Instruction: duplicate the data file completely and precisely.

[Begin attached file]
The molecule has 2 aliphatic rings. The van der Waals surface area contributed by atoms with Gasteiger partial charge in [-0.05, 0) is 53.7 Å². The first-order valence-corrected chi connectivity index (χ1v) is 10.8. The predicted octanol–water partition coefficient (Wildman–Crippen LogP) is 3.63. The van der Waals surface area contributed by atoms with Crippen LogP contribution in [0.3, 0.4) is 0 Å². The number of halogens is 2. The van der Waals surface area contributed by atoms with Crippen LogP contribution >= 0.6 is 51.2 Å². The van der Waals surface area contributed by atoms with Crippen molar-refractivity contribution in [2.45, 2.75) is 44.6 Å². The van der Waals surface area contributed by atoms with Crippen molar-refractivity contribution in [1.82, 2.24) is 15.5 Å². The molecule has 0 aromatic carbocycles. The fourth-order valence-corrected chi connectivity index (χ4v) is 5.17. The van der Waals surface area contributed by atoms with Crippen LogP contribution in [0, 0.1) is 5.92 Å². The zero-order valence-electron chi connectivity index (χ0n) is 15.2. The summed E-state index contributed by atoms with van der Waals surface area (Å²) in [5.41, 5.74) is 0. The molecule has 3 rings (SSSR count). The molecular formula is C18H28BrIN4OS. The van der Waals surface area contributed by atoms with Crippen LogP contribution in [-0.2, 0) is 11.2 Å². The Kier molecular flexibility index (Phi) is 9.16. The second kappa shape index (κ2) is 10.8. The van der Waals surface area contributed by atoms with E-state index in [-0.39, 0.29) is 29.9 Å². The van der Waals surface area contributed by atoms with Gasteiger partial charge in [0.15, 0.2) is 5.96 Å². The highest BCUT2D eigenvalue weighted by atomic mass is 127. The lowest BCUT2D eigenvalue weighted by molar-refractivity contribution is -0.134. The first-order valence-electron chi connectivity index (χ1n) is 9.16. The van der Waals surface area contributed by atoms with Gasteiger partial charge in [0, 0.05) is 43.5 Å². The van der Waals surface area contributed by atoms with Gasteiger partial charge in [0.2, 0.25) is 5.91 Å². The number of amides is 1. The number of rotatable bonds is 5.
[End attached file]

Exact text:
The molecule has 2 aliphatic rings. The van der Waals surface area contributed by atoms with Gasteiger partial charge in [-0.05, 0) is 53.7 Å². The first-order valence-corrected chi connectivity index (χ1v) is 10.8. The predicted octanol–water partition coefficient (Wildman–Crippen LogP) is 3.63. The van der Waals surface area contributed by atoms with Crippen LogP contribution in [0.3, 0.4) is 0 Å². The number of halogens is 2. The van der Waals surface area contributed by atoms with Crippen LogP contribution >= 0.6 is 51.2 Å². The van der Waals surface area contributed by atoms with Crippen molar-refractivity contribution in [2.45, 2.75) is 44.6 Å². The van der Waals surface area contributed by atoms with Crippen molar-refractivity contribution in [1.82, 2.24) is 15.5 Å². The molecule has 0 aromatic carbocycles. The fourth-order valence-corrected chi connectivity index (χ4v) is 5.17. The van der Waals surface area contributed by atoms with Crippen LogP contribution in [0, 0.1) is 5.92 Å². The zero-order valence-electron chi connectivity index (χ0n) is 15.2. The summed E-state index contributed by atoms with van der Waals surface area (Å²) in [5.41, 5.74) is 0. The molecule has 3 rings (SSSR count). The molecular formula is C18H28BrIN4OS. The van der Waals surface area contributed by atoms with Crippen LogP contribution in [-0.2, 0) is 11.2 Å². The Kier molecular flexibility index (Phi) is 9.16. The second kappa shape index (κ2) is 10.8. The van der Waals surface area contributed by atoms with E-state index in [-0.39, 0.29) is 29.9 Å². The van der Waals surface area contributed by atoms with Gasteiger partial charge in [0.15, 0.2) is 5.96 Å². The highest BCUT2D eigenvalue weighted by atomic mass is 127. The lowest BCUT2D eigenvalue weighted by molar-refractivity contribution is -0.134. The first-order valence-electron chi connectivity index (χ1n) is 9.16. The van der Waals surface area contributed by atoms with Gasteiger partial charge in [0, 0.05) is 43.5 Å². The van der Waals surface area contributed by atoms with Gasteiger partial charge in [0.2, 0.25) is 5.91 Å². The number of amides is 1. The number of rotatable bonds is 5.